This article was originally published by Mennonite World Review

White privilege, guilt

The night in November when the news broke that officer Darren Wilson would not be charged in the shooting death of Michael Brown in Ferguson, Mo., I joined a group of religious leaders intent on providing a witness and a peaceable presence in Philadelphia.


We met at a Methodist church just north of City Hall, led by POWER, a faith-based community-organizing campaign with a former Mennonite pastor at the helm and supported by numerous Mennonite congregations in the city. The acquittal wasn’t unexpected, but in a room with mostly African-American leaders, I nonetheless felt ashamed — embarrassed that this system I mostly trust to bring about justice had once again largely failed the expectations of my sisters and brothers in the room. There was head shaking. There was wincing. Together we held two minutes of silence. After a spoken prayer together, we walked out onto North Broad Street.

There were a lot of police. Police on foot, in vehicles, on bikes, with horses. I’m not afraid of police. I imagined myself a mediator. The police in my life experience have largely been on my side. They protect my civility, property and community. Engaging with them, I am for the most part respectful. I know not everyone there had those same feelings or experiences; for many the police represented the power to oppress, to demonize, to threaten, to kill.

POWER is well-organized when it comes to public witness. The image of clergy in the midst of provocation is both relieving and jarring. We were focused on a peaceable presence. I walked silently with the group. While the chant “black lives matter” echoed loudly in the streets, a few African-American women occasionally attempted to steer the vocalizing to “all lives matter.”

I didn’t join the chants. I couldn’t find a way to authentically participate in the liturgical movement of “hands up, don’t shoot.” I was fascinated by and couldn’t figure out my struggle. I couldn’t get past knowing I’d likely never have to utter those words. Was raising my hands with the people of color in the crowd irony, solidarity or inauthenticity? Truth be told, I don’t participate in hand raising at church either, and I attend a congregation where lots of others find that a meaningful part of worship. I never really settled that internally that evening.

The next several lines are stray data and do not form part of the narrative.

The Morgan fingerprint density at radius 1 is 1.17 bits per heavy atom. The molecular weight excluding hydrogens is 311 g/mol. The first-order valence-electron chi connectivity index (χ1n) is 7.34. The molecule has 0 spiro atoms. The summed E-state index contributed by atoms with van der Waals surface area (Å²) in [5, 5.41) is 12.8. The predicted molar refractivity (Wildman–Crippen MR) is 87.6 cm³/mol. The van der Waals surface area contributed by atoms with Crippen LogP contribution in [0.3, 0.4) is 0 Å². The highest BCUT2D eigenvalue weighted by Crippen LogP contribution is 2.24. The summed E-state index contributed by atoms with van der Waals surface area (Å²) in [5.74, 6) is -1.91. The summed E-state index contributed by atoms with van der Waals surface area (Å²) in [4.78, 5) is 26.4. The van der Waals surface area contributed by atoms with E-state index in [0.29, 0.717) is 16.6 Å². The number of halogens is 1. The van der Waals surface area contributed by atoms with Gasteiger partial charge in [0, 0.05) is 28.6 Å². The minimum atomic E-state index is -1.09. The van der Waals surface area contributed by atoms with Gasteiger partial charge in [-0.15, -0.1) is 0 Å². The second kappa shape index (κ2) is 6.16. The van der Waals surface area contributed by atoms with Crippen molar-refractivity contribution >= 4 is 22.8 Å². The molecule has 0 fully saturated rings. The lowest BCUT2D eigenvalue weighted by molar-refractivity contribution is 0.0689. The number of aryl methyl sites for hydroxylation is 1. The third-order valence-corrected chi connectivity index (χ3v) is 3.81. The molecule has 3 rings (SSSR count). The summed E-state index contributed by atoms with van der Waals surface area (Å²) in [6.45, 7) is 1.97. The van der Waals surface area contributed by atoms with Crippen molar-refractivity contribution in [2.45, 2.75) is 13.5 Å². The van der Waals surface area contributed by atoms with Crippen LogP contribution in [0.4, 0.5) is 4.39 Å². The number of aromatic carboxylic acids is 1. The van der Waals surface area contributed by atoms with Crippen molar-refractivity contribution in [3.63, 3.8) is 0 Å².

I had echoes of hip-hop artist Macklemore’s lyrics in my head: And my subconscious telling me stop it/This is an issue that you shouldn’t get involved in/Don’t wanna be that white dude million-man marching. . . . /White privilege, white guilt, at the same . . . time.

In the movie Selma, there’s a scene when protesters walk across the bridge. Martin Luther King Jr. speaks to Greek Orthodox Archbishop Iakovos and thanks him for coming to Selma, Ala. His response is, “When you called, I had to come.”

On that night of unrest and frustration, I wanted to respond, to join with those in this city, in this country — those who are colleagues and people of faith, citizens of this land of both opportunity and broken promises, those who don’t yet experience the fullness of their own worth. I wanted, even in my awkwardness without any words, to walk in the streets of one of the country’s largest cities almost until midnight. Our peaceable walking was intended to attest to the truth that all lives matter. And, specifically, to respond to the question for many of our sisters and brothers: Do black lives matter despite the brutality, fear and legal rulings that seem to suggest otherwise?

Stephen Kriss is a teacher, writer, pastor, student and follower of Jesus living in Philadelphia.

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